Cairo, Egypt (BBN)-Egyptian President Abdul Fattah al-Sisi has approved stringent new counter-terrorism laws to fight the country’s growing Islamist insurgency.
The laws establish special courts and offer additional protection from legal consequences for military and police officers who have used force, reports BBC.
They also impose the death penalty for anyone found guilty of setting up or leading a terrorist group.
Rights groups say the legislation will be used by Sisi to crush dissent.
Egypt is in the grip of a two-year insurgency by Islamist groups that aim to topple Sisi’s government.
The Egyptian president vowed back in June to bring in tough new legislation, following the assassination of a public prosecutor using a car bomb.
Under the laws introduced on Monday, trials for suspected militants will be fast-tracked through special courts. Anyone found guilty of joining a militant group could face 10 years in prison.
Financing terrorist groups will also carry a penalty of life in prison, which in Egypt means a term of 25 years.
Inciting violence or creating websites deemed to spread terrorist messages will carry sentences of between five and seven years.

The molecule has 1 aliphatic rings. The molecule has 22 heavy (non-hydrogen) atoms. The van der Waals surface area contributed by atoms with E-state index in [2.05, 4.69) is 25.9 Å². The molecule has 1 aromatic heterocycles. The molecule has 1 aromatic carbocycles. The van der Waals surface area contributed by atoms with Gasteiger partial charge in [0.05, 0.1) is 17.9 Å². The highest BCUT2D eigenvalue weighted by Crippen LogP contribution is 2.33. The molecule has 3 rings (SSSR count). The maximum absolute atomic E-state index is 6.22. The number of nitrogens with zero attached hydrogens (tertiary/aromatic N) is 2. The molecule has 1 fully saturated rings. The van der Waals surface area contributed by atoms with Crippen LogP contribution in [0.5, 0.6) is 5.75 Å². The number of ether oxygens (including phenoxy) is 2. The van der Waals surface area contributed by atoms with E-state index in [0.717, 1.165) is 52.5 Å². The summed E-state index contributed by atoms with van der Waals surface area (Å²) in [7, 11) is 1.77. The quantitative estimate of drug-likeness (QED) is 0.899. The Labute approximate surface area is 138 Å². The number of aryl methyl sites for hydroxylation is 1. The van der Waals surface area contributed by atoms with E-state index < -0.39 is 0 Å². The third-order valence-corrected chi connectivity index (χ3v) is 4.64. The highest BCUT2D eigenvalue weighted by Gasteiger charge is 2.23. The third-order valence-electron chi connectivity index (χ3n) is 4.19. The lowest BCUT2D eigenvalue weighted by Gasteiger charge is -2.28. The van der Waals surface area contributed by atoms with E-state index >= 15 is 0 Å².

The laws also allow the government to fine journalists $25,000 for contradicting official accounts of militant attacks.
The original draft of the law was amended following domestic and international outcry after it initially called for imprisonment.
Plumes of smoke rise from the site of a protest in support of deposed Egyptian President Mohammed Morsi during a violent crackdown by Egyptian Security Forces on a pro-Morsi sit-in demonstration at the Rabaa al-Adweya Mosque in the Nasr City, Cairo, Egypt
Rights groups have warned that the legislation could be used to crush dissent, lock up opponents and impose further restrictions on freedom of expression.
Hundreds of members of Egypt’s security forces have been killed by militant attacks in the country’s Sinai region.
The insurgency has intensified since Mr Sisi, then chief of the army, ousted the Islamist former President Mohamed Morsi after mass protests against his rule in 2013.
The most active insurgent group – known now as Sinai Province and before that as Ansar Bait al-Maqdis – has pledged allegiance to the so-called Islamic State terror group.
Sisi has overseen a crackdown on Islamists, jailing thousands of alleged Islamist supporters have been jailed and sentencing scores to death, including Morsi.
The government claims that the Muslim Brotherhood a terrorist group.
The Brotherhood says it is committed to peaceful activism.
In February, Sisi signed off on another anti-terrorism law that gave authorities sweeping powers to ban groups on charges ranging from harming national unity to disrupting public order.